That Chicago – it sure is one laid-back city. One of our reasons for choosing it was jazz. It was the first northern city to get into the blues – thanks to a river with a long name and lots of New Orleans jazzmen looking for work. Armstrong’s Hot Five and Hot Seven – that sort of thing.
“Hyde Park Jazz Festival!!” the brochure screamed, “Sunday from 11am till late”. Wow, this is it, we thought, pity we fly out to London that evening, and that it’s two buses and two train rides from the city and the same to get back. We’ll have to leave it at 1.30, but still, a couple of hours’ jazz before we leave will be fun – a lasting memory of Chicago.
At 11.30 there's no one there. At 12 noon some sound equipment turns up. At 12.30 some locals and a photographer arrive. There’s a problem: some nouveau-riche Hyde Park resident has his house surrounded by Secret Service men 24/7 and they can’t even walk their dogs, let alone drive. “God – if he gets elected it’ll be worse!” they say.
At 1 o’clock the stalls are opening – near-beer and pretzels. 1.30, still no jazz, and we have to leave.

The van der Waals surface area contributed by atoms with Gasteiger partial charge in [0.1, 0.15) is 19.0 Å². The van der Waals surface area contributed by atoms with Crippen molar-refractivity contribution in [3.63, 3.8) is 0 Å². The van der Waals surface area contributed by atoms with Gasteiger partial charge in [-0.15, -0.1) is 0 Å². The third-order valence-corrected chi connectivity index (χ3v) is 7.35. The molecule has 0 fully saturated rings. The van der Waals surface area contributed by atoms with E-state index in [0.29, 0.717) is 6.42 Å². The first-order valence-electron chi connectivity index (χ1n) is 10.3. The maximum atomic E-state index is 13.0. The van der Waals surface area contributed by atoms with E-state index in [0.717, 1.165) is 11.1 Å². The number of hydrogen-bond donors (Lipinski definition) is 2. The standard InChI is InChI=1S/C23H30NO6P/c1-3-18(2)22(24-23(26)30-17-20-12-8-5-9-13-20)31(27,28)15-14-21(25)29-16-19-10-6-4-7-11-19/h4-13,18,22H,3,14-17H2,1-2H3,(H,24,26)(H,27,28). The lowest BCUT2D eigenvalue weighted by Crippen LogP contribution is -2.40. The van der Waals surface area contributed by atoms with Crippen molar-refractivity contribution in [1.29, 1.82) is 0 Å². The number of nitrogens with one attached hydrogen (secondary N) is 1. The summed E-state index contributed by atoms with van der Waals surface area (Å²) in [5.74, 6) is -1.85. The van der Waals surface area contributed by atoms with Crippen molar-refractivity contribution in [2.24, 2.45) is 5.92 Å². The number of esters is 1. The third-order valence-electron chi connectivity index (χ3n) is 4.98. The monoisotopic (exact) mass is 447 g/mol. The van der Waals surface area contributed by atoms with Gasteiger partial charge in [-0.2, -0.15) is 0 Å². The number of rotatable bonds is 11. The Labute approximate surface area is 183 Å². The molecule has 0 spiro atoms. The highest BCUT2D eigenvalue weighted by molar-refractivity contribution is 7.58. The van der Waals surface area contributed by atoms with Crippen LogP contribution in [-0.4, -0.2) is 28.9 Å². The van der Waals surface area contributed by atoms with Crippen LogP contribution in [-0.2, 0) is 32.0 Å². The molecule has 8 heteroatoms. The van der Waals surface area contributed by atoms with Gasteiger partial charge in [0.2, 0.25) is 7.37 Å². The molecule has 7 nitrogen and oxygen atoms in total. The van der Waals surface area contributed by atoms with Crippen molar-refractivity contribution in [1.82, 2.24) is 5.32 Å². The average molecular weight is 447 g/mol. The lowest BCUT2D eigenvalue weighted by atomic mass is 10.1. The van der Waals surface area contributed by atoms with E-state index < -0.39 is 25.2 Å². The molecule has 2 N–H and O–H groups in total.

Moral 1 – don’t believe tourist brochures
Moral 2 - Don’t go to a jazz festival near a presidential candidate’s home.
Chicago has two other famous sons: Ernest Hemingway, who spent his first 18 years in Oak Park, and Frank Lloyd Wright, who began his architectural career with the great Louis Sullivan, then started his own practice in Oak Park. In fact Oak Park really rocks, especially Louie’s Bar. (Has the number of Louis’s in this town anything to do with Satchmo?)
A week later, back in Villefranche, a letter arrives from Chicago: “I found this notebook in Oak Park, Illinois. Hope it finds you”.
Nice people, even if they can’t run jazz festivals.